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Leveraging the water‐energy nexus to derive benefits for the electric grid through demand‐side management in the water supply and wastewater sectors

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Abstract Leveraging the potential flexibility of large electrical loads has become an attractive option for maintaining grid reliability, especially in electric grids with high penetrations of variable renewable energy. The water sector is a particularly attractive option for demand‐side flexibility due to its vast water storage infrastructure, large interruptible pumping loads, and energy generation opportunities. Shifting the timing of water supply and wastewater utility operations can reduce peak load and temporally align energy‐consuming activities with periods of cheap electricity prices and/or high renewable energy generation. This paper presents a general overview of demand‐side management strategies in water and wastewater systems, focusing primarily on demand‐response measures. We find that while there is consensus in the literature about the potential for water systems to provide flexible demand‐side management services, there is a need for developing comprehensive water‐energy models to examine the value of load management as a source of revenue for water utilities and as a source of flexibility for the electric grid. More experimental studies and simulation efforts are also needed to address the technical complexities and water quality concerns associated with interrupting water and wastewater utility operations. This article is categorized under: Engineering Water > Sustainable Engineering of Water Engineering Water > Planning Water
Water supply and wastewater treatment system boundaries and projected electricity consumption breakdowns. Total U.S. electricity consumption data reflect a 2013 study (EPRI, 2013) and exclude the electricity used for producing recycled water after wastewater treatment. Each pie chart indicates the main components of electricity use in each stage based on (GEI Consultants/Navigant Consulting, 2010; Greenberg, 2011). These percentages of electricity usage may change depending on many factors, including source water quality, regional topology, and desired product water quality (Sanders & Webber, 2012)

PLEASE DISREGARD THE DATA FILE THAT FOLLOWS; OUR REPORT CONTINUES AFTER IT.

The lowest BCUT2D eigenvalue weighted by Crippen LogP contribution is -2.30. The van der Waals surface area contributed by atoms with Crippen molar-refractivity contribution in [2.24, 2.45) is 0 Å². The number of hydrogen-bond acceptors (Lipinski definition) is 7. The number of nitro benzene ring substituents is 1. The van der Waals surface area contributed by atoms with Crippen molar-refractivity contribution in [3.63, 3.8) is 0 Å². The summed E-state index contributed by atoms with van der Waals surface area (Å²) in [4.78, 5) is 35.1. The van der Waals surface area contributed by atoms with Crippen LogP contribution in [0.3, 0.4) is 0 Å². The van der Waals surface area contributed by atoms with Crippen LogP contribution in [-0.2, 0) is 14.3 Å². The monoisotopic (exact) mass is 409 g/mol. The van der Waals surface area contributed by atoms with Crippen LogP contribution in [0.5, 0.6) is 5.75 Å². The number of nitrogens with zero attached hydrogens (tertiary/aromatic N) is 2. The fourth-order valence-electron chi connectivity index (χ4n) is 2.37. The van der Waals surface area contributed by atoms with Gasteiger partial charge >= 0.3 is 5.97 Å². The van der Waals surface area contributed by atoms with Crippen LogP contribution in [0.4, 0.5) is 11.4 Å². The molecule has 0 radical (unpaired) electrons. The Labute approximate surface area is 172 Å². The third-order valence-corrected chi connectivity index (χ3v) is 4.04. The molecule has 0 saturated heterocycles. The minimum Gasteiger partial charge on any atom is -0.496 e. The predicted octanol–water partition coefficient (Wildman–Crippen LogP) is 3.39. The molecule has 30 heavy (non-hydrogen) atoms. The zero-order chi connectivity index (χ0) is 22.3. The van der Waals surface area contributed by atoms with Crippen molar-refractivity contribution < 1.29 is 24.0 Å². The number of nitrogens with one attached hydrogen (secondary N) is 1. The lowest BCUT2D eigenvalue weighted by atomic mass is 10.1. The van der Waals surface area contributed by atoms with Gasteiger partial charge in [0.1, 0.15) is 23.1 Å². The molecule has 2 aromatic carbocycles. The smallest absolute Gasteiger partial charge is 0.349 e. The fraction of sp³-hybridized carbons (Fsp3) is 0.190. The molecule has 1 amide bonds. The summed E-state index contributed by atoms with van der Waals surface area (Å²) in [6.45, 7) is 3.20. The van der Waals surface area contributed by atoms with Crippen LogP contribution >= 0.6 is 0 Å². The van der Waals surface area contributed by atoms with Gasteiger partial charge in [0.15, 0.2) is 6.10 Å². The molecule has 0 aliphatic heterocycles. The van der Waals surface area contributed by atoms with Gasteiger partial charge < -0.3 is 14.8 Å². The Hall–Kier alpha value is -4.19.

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The concept of aquifer pumped hydroelectric energy storage system (recreated based on figure 1 presented in Khan and Davidson (2017). Copyright Springer Fachmedien Wiesbaden GmbH 2017)
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A simplified architecture for automated demand response (DR). Arrows show the flow of information communicated between entities and devices
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Different types of demand response (DR) programs grouped by program type, administrator, and financial compensation method. Note that DR programs vary across different electric utilities and energy wholesale markets. For more details refer to (Paterakis et al., 2017), (Churchwell, 2015), and (Siano, 2014)
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An illustration of different types of load modifications using demand‐side resources. The dashed and solid lines demonstrate the original load profile before and modified load profile after energy management, respectively. The y‐axis represents instantaneous load and the x‐axis represents time across a 24‐hr period, such that the entire area under each curve represents total daily electricity consumption
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Engineering Water > Planning Water
Engineering Water > Sustainable Engineering of Water

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